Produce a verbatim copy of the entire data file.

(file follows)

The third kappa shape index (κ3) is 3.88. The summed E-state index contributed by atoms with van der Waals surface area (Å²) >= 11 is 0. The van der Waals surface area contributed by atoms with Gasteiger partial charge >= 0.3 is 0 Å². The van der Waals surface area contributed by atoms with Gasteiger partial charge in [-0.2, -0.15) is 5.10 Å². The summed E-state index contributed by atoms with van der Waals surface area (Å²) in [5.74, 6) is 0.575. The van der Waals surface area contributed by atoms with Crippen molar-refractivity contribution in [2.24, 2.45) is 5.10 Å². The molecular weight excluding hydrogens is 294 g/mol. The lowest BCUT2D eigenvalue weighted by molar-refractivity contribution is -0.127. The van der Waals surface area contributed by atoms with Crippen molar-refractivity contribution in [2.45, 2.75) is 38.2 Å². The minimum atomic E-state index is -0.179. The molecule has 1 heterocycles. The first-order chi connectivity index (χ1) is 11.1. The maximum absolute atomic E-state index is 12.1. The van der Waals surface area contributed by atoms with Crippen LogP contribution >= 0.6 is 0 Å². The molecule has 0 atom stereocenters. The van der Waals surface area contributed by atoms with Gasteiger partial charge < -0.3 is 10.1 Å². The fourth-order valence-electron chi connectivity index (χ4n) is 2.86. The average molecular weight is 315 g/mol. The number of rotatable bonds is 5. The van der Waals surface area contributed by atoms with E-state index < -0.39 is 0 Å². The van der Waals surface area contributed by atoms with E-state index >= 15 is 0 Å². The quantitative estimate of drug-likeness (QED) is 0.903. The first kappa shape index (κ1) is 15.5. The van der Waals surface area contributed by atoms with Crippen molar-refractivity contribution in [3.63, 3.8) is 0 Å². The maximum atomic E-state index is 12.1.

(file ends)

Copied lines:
The third kappa shape index (κ3) is 3.88. The summed E-state index contributed by atoms with van der Waals surface area (Å²) >= 11 is 0. The van der Waals surface area contributed by atoms with Gasteiger partial charge >= 0.3 is 0 Å². The van der Waals surface area contributed by atoms with Gasteiger partial charge in [-0.2, -0.15) is 5.10 Å². The summed E-state index contributed by atoms with van der Waals surface area (Å²) in [5.74, 6) is 0.575. The van der Waals surface area contributed by atoms with Crippen molar-refractivity contribution in [2.24, 2.45) is 5.10 Å². The molecular weight excluding hydrogens is 294 g/mol. The lowest BCUT2D eigenvalue weighted by molar-refractivity contribution is -0.127. The van der Waals surface area contributed by atoms with Crippen molar-refractivity contribution in [2.45, 2.75) is 38.2 Å². The minimum atomic E-state index is -0.179. The molecule has 1 heterocycles. The first-order chi connectivity index (χ1) is 11.1. The maximum absolute atomic E-state index is 12.1. The van der Waals surface area contributed by atoms with Crippen LogP contribution >= 0.6 is 0 Å². The molecule has 0 atom stereocenters. The van der Waals surface area contributed by atoms with Gasteiger partial charge < -0.3 is 10.1 Å². The fourth-order valence-electron chi connectivity index (χ4n) is 2.86. The average molecular weight is 315 g/mol. The number of rotatable bonds is 5. The van der Waals surface area contributed by atoms with E-state index < -0.39 is 0 Å². The van der Waals surface area contributed by atoms with E-state index >= 15 is 0 Å². The quantitative estimate of drug-likeness (QED) is 0.903. The first kappa shape index (κ1) is 15.5. The van der Waals surface area contributed by atoms with Crippen molar-refractivity contribution in [3.63, 3.8) is 0 Å². The maximum atomic E-state index is 12.1.